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Sermon of the Week, 11/6/11

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  • Rev. Dr. V Kurian Thomas Valiyaparambil
    SERMON OF THE WEEK November 6, 2011 (Daylight Savings Time Ends - Turn Clock Back One Hour) Next Sunday is known as Hoodosh Eetho Sunday. It refers to the
    Message 1 of 1 , Nov 4, 2011
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      November 6, 2011 (Daylight Savings Time Ends - Turn Clock Back One Hour)

      Next Sunday is known as Hoodosh Eetho Sunday. It refers to the custom of dedicating the place of our worship to God again.
      The Feast of Dedication was a Jewish festival in commomoration of the second destruction of the Jerualem Temple. This rededication is an annual event during the beginning of the Jewish calendar year.
      The gospel reading is from John 10:22-30.

      Gospel Reading: (Luke 10:22-30)
      "22Then came the Feast of Dedication at Jerusalem. It was winter, and Jesus was in the temple area walking in Solomon's Colonnade. 24The Jews gathered around him, saying, "How long will you keep us in suspense? If you are the Christ, tell us plainly." 25Jesus answered, "I did tell you, but you do not believe. The miracles I do in my Father's name speak for me, 26but you do not believe because you are not my sheep. 27My sheep listen to my voice; I know them, and they follow me. 28I give them eternal life, and they shall never perish; no one can snatch them out of my hand. 29My Father, who has given them to me, is greater than all; no one can snatch them out of my Father's hand. 30I and the Father are one."

      Message: Next Sunday is Hoodosh Eetho day, the day set apart for the dedication of our churches. Last Sunday, Koodosh Eatho, we were called upon for purification. On this Sunday, the Church along with each and every one of us is called upon for dedication.
      The first line in today's gospel reads, "Then came the Feast of Dedication in Jerusalem. It was winter." For the Jews at that time, the Feast of Dedication commemorated how the Jerusalem Temple, the most holy and revered place of worship, had been dedicated to the God of Israel after having been desecrated by the pagans as recorded in the First Book of Maccabees.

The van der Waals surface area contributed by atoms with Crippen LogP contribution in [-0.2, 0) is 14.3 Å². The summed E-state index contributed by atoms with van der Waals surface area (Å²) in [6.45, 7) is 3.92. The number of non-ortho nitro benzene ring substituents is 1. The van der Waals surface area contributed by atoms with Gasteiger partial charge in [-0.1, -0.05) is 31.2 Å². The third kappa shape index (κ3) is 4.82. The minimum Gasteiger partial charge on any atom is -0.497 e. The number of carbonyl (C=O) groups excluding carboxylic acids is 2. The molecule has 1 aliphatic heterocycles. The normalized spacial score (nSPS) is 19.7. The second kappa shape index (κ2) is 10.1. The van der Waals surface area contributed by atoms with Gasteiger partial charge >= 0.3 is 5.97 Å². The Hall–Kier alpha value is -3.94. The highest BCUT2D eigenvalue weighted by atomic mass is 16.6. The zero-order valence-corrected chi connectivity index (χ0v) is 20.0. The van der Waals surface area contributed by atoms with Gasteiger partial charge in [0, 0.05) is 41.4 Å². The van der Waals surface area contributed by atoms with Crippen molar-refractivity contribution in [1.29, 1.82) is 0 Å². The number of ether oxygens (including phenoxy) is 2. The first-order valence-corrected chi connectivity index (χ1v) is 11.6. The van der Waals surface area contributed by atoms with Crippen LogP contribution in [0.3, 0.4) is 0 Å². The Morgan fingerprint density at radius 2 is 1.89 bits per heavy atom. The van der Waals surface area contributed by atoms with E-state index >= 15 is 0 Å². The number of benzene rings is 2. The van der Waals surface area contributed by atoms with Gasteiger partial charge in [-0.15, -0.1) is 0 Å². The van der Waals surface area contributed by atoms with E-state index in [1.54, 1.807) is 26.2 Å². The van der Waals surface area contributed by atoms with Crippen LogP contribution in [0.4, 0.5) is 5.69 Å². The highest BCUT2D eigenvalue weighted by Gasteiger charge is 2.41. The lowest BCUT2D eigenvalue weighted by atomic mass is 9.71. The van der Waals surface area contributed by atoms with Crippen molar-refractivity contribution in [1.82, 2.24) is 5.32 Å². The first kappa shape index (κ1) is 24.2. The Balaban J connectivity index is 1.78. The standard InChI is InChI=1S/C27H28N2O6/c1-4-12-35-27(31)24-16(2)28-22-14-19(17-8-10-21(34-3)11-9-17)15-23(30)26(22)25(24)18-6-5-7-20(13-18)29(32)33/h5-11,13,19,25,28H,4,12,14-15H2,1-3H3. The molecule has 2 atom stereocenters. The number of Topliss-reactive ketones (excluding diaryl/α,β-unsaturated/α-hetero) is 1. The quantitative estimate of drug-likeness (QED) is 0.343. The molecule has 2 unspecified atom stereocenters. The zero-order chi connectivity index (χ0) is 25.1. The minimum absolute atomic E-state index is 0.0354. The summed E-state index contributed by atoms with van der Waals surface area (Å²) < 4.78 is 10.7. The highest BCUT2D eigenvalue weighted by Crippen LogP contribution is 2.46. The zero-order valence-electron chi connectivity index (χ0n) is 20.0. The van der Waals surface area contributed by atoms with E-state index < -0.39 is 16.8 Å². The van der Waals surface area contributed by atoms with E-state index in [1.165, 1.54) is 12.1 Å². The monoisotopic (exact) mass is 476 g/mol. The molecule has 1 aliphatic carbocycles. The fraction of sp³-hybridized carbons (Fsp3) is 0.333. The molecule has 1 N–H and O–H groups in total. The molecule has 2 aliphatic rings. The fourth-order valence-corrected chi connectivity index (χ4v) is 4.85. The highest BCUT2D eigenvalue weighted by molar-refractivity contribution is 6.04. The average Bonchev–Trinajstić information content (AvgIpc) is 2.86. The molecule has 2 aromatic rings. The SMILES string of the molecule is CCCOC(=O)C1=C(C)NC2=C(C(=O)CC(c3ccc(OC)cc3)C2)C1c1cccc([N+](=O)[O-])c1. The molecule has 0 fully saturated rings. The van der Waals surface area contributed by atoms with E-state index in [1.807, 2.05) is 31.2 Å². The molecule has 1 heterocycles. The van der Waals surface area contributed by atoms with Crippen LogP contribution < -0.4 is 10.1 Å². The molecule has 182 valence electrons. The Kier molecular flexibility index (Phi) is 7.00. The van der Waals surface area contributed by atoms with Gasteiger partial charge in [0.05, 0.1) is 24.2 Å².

For a thousand years the glorious Jerusalem temple, built by King Solomon, stood as the central focal point of the Jewish world, dedicated each year to make their offerings to God fresh. Even though the Temple was glorious and beautiful, the sacrifices offered there was incomplete. It was incomplete for the reason that the blood of animals did not cleanse the people's hearts.

      The Temple is perceived as a foreshadow of the Church that Jesus built. As people began to turn away their hearts from what God has prized more than any sacrifices, that their sacrifices became a broken spirit. But the mysterious body of the Church that Jesus built would never perish as Jesus promised, "The gates of hell shall never prevail against it."

      All that was incomplete in the Old Testament became filled by Jesus in the New Covenant. Christ offered his own blood for the atonement and renewal of man. Thus the blood offerings made in the Temple were no longer necessary as they had been the shadow of things to come. In the Old Testament, forefathers celebrated the Feast of Dedication to commit the Temple to God. In remembering that dedication, the Holy Church of Jesus Christ considers the death and resurrection of Christ fulfilled and completed all that was being anticipated in the Temple. The one true offering for our sins was offered up on the cross at Calvary. When that is completed, the Church becomes complete, but the people in the church still remains incomplete. The Church, like the Temple, is filled with fallen people. We dedicate ourselves to God as we come together to worship on this Sunday. In dedicating ourselves to God, we offer up to Jesus as we were commanded with the Cross in our hearts and submit to the Church that Jesus established. Let's listen to today's gospel passage. Jesus says (in versus. 27-28), "My sheep, hear my voice, and I know them, and they follow me."

      Let's give ourselves completely to Jesus as sheep to a shepherd. That's Hoodosh Eetho.

      Prepared by
      Rev. Dr. V Kurian Thomas Valiyaparambil
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